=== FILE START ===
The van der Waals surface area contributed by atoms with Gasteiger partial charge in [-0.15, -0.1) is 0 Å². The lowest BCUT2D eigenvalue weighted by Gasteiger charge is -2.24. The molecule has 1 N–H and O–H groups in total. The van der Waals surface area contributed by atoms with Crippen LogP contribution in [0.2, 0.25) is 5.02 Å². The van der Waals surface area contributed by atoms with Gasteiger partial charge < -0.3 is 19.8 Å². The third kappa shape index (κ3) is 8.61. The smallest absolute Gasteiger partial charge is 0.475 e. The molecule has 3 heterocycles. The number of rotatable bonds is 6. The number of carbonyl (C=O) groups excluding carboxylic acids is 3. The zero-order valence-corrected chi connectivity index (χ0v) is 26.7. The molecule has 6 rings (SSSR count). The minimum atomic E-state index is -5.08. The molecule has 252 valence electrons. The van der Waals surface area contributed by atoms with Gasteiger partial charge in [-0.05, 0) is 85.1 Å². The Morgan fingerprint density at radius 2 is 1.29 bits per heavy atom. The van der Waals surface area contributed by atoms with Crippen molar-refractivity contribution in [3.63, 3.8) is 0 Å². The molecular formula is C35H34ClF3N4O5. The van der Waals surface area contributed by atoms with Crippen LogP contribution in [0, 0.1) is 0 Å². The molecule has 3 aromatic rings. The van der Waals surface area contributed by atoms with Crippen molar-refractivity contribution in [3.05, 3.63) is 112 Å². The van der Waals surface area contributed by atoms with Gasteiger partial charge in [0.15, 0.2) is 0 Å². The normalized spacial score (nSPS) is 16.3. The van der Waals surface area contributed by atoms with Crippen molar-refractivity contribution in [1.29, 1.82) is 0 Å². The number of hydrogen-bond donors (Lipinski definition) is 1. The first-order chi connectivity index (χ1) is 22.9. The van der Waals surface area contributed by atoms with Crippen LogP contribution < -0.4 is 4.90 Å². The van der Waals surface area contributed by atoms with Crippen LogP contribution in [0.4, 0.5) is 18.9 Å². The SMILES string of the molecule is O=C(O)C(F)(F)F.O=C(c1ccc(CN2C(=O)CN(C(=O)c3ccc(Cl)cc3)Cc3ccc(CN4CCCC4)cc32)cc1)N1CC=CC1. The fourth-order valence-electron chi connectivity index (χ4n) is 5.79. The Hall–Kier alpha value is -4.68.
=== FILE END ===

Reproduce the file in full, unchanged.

The van der Waals surface area contributed by atoms with Gasteiger partial charge in [-0.15, -0.1) is 0 Å². The lowest BCUT2D eigenvalue weighted by Gasteiger charge is -2.24. The molecule has 1 N–H and O–H groups in total. The van der Waals surface area contributed by atoms with Crippen LogP contribution in [0.2, 0.25) is 5.02 Å². The van der Waals surface area contributed by atoms with Gasteiger partial charge < -0.3 is 19.8 Å². The third kappa shape index (κ3) is 8.61. The smallest absolute Gasteiger partial charge is 0.475 e. The molecule has 3 heterocycles. The number of rotatable bonds is 6. The number of carbonyl (C=O) groups excluding carboxylic acids is 3. The zero-order valence-corrected chi connectivity index (χ0v) is 26.7. The molecule has 6 rings (SSSR count). The minimum atomic E-state index is -5.08. The molecule has 252 valence electrons. The van der Waals surface area contributed by atoms with Gasteiger partial charge in [-0.05, 0) is 85.1 Å². The Morgan fingerprint density at radius 2 is 1.29 bits per heavy atom. The van der Waals surface area contributed by atoms with Crippen molar-refractivity contribution in [3.63, 3.8) is 0 Å². The molecular formula is C35H34ClF3N4O5. The van der Waals surface area contributed by atoms with Crippen LogP contribution in [0, 0.1) is 0 Å². The molecule has 3 aromatic rings. The van der Waals surface area contributed by atoms with Crippen molar-refractivity contribution in [3.05, 3.63) is 112 Å². The van der Waals surface area contributed by atoms with Gasteiger partial charge in [0.15, 0.2) is 0 Å². The normalized spacial score (nSPS) is 16.3. The van der Waals surface area contributed by atoms with Crippen molar-refractivity contribution in [1.29, 1.82) is 0 Å². The number of hydrogen-bond donors (Lipinski definition) is 1. The first-order chi connectivity index (χ1) is 22.9. The van der Waals surface area contributed by atoms with Crippen LogP contribution < -0.4 is 4.90 Å². The van der Waals surface area contributed by atoms with Crippen LogP contribution in [0.4, 0.5) is 18.9 Å². The SMILES string of the molecule is O=C(O)C(F)(F)F.O=C(c1ccc(CN2C(=O)CN(C(=O)c3ccc(Cl)cc3)Cc3ccc(CN4CCCC4)cc32)cc1)N1CC=CC1. The fourth-order valence-electron chi connectivity index (χ4n) is 5.79. The Hall–Kier alpha value is -4.68.